Health effects of RDX


caption Crystalised RDX(

RDX stands for Royal Demolition eXplosive. It is also known as cyclonite or hexogen. The chemical name for RDX is 1,3,5-trinitro-1,3,5-triazine. It is a white powder and is very explosive. It is used as an explosive and also combined with other ingredients in plastic explosives. Its odor and taste are unknown. It is a synthetic product that does not occur naturally in the environment. It creates fumes when it is burned with other substances.

Pathways in the enviroment

RDX particles can enter the air when it is disposed of by burning. RDX can enter the water from disposal of waste water from Army ammunition plants, and can enter water or soil from spills or leaks from improper disposal at these plants or at hazardous waste sites. RDX dissolves very slowly and to a limited extent in water, and it also evaporates very slowly from water. It does not cling to soil very strongly and can get into the groundwater from soil. RDX can be broken down in air and water in a few hours, but it breaks down more slowly in soil. RDX does not build up in fish or in people.


Few people will be exposed to RDX. Less than 500 people are known to work with RDX, but these people can breathe dust with RDX in it or get RDX on their skin. You may be exposed to RDX by drinking contaminated water or by touching contaminated soil if you live near factories that produce RDX. RDX has been found in water and soil at some ammunition plants. Surface water samples contained from nondetectable to 36.9 parts of RDX per 1 million parts (ppm) of water. Groundwater samples had levels of 0.001–14.1 ppm. RDX is present at higher levels in soil, with concentrations ranging from less than 5 ppm to 602 ppm. You may be exposed to RDX in the water or soil if it is disposed of improperly. We do not know how much might be in food or drinking water or how much is in the air.

Pathways in the body

RDX can get into your lungs if you breathe in the fumes of burning RDX or breathe in the dust from powdered RDX. It can also enter your body if it is in water that you drink. Soldiers have accidentally eaten it when they used it as cooking fuel and it got on their food. It may also pass through the skin into the bloodstream or enter through cuts or breaks in the skin. If you consume RDX, it enters your bloodstream very slowly. We do not know how much can enter through the lungs or skin. The most likely route of exposure at or near hazardous waste sites is contaminated drinking water. We know that it changes into other chemicals in your body, but we do not know which chemicals it changes to. Some of these other chemicals may be hazardous to your health. RDX will leave your body in the breath and urine within a few days.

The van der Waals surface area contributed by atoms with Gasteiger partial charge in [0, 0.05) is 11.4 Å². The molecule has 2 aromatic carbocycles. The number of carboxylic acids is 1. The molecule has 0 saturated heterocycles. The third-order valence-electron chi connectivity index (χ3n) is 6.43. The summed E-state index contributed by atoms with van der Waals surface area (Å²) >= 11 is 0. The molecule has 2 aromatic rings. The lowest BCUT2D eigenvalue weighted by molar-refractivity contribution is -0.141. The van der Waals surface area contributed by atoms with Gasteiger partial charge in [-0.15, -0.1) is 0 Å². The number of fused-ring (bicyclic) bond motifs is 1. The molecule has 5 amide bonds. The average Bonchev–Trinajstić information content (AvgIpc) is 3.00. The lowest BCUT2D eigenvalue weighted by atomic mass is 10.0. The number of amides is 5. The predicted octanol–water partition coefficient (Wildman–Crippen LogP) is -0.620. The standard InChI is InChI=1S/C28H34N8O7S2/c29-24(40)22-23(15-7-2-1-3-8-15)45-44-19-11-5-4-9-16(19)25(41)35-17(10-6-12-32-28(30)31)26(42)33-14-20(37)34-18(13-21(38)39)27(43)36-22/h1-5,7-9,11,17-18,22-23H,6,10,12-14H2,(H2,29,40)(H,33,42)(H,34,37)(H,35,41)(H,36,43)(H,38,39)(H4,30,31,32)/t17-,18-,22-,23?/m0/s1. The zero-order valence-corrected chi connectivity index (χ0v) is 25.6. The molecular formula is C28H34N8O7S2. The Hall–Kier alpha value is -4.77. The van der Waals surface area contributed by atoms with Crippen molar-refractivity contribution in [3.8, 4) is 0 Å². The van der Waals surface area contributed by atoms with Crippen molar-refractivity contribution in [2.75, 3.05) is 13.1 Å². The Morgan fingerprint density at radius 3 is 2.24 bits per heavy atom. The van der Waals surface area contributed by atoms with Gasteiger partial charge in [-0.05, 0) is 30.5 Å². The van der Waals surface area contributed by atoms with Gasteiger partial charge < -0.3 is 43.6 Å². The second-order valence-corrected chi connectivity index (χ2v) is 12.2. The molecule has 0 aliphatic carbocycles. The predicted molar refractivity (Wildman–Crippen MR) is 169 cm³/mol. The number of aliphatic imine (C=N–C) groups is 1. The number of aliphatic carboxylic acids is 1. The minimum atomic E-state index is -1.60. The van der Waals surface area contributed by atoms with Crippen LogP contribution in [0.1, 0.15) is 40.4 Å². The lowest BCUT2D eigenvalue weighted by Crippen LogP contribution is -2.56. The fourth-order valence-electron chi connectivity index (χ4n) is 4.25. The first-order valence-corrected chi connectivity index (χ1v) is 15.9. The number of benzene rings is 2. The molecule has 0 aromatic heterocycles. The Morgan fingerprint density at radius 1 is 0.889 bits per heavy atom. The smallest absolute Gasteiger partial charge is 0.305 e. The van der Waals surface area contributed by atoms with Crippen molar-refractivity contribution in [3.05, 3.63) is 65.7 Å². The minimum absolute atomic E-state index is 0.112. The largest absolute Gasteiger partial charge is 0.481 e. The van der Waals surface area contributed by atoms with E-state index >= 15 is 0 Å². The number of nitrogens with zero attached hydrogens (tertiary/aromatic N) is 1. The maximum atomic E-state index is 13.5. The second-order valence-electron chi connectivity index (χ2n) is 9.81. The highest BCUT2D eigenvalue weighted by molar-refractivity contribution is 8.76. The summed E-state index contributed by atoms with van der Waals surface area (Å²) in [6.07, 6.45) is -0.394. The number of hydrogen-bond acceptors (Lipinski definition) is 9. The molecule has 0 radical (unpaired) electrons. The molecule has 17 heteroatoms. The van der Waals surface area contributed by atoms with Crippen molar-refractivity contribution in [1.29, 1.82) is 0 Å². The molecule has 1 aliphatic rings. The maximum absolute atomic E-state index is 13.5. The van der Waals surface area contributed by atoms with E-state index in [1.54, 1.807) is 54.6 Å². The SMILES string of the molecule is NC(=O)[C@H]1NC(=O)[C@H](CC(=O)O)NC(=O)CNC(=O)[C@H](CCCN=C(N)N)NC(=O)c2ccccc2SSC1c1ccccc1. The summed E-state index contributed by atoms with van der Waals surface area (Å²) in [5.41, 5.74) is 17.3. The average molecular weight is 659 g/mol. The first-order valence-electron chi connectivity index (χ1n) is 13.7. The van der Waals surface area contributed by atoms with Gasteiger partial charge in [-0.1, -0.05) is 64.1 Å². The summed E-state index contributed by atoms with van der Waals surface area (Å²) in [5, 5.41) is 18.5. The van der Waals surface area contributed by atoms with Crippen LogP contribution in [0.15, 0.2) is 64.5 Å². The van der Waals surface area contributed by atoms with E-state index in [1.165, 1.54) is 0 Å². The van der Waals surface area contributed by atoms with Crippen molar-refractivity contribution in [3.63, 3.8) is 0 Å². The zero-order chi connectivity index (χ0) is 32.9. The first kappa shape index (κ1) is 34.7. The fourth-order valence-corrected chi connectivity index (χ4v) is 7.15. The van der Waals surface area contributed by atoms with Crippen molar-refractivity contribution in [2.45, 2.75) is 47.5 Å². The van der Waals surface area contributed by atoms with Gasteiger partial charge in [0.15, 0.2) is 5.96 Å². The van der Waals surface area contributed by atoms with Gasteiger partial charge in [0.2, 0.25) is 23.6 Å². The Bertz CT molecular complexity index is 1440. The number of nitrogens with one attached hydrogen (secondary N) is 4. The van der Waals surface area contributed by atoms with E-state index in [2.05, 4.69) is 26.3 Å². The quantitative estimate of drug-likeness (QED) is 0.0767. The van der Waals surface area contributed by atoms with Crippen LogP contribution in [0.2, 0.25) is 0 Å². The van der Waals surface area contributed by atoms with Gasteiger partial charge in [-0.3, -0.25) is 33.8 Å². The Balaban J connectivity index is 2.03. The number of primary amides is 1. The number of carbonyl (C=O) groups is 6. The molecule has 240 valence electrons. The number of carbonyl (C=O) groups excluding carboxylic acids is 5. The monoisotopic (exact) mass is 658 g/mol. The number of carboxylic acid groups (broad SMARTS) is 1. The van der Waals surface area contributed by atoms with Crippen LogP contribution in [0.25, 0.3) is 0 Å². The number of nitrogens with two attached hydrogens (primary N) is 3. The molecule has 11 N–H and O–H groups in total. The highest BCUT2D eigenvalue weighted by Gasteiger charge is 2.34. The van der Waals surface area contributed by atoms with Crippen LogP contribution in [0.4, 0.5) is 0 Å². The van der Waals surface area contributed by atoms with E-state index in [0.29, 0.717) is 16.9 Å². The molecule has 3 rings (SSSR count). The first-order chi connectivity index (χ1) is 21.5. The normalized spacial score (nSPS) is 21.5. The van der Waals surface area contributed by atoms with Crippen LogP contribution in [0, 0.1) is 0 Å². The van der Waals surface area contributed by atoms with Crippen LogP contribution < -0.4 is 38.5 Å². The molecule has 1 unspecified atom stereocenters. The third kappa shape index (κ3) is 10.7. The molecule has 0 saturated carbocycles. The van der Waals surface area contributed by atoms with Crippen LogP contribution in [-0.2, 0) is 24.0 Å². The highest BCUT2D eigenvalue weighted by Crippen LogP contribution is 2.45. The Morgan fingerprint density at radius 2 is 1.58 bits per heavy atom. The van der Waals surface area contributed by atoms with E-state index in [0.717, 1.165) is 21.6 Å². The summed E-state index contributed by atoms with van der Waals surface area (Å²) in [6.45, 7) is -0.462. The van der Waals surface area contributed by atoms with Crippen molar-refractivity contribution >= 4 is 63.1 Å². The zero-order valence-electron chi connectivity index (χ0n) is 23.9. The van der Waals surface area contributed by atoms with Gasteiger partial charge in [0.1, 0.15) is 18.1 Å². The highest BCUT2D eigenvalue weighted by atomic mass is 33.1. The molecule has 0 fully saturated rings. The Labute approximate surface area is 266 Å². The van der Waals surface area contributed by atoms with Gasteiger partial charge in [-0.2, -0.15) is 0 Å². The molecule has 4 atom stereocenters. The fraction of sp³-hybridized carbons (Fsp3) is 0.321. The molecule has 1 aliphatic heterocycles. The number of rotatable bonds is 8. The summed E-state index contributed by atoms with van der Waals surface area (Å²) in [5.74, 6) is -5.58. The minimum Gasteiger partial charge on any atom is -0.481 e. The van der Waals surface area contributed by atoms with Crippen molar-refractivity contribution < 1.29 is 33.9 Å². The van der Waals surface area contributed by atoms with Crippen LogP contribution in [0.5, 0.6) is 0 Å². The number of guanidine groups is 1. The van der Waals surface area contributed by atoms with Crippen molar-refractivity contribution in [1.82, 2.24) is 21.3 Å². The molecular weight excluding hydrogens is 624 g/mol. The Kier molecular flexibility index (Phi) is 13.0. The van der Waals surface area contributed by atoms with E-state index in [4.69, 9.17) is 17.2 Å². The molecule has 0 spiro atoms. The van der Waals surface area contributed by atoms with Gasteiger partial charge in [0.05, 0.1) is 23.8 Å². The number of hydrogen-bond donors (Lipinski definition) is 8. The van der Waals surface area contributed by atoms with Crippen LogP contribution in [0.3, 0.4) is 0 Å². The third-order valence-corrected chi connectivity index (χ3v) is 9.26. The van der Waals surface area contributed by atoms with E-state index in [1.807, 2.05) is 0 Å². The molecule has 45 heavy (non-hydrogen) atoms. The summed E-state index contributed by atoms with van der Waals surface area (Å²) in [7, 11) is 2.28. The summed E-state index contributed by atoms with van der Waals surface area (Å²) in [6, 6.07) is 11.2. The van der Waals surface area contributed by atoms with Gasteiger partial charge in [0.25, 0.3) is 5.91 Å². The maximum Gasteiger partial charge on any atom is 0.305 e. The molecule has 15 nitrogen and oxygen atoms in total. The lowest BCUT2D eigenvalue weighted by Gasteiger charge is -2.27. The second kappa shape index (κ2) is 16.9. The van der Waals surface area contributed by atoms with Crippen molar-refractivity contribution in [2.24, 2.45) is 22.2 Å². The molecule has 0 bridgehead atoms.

Health effects

RDX can cause seizures (a problem of the nervous system) in humans and animals when large amounts are inhaled or eaten. We do not know the effects of long-term, low-level exposure on the nervous system. No other significant health effects have been seen in humans. Rats and mice have had decreased body weights and slight liver and kidney damage from eating RDX for 3 months or more. We do not know if RDX causes cancer in people, but it did cause liver tumors in mice. We do not know whether RDX causes birth defects in humans; it did not cause birth defects in rabbits, but it did result in smaller offspring in rats. We also do not know whether RDX affects reproduction in people.

Medical tests

Medical tests are available to determine whether you have been exposed to RDX. These tests measure RDX levels in your blood or urine. However, these tests can only be used if you have come in contact with RDX in the last few days. These tests can determine if you have been exposed to RDX, but they cannot be used to determine how much RDX entered your body. The tests are not routinely available in the doctor's office, but may be ordered by the doctor. They cannot be used to determine long-term health effects from RDX. The usual immediate health effects are seizures, muscle twitching, or vomiting from very high exposures. These would probably occur before you had the blood or urine test.

Further Reading

Disclaimer: This article is taken wholly from, or contains information that was originally published by, the Agency for Toxic Substances and Disease Registry. Topic editors and authors for the Encyclopedia of Earth may have edited its content or added new information. The use of information from the Agency for Toxic Substances and Disease Registry should not be construed as support for or endorsement by that organization for any new information added by EoE personnel, or for any editing of the original content.



(2008). Health effects of RDX. Retrieved from


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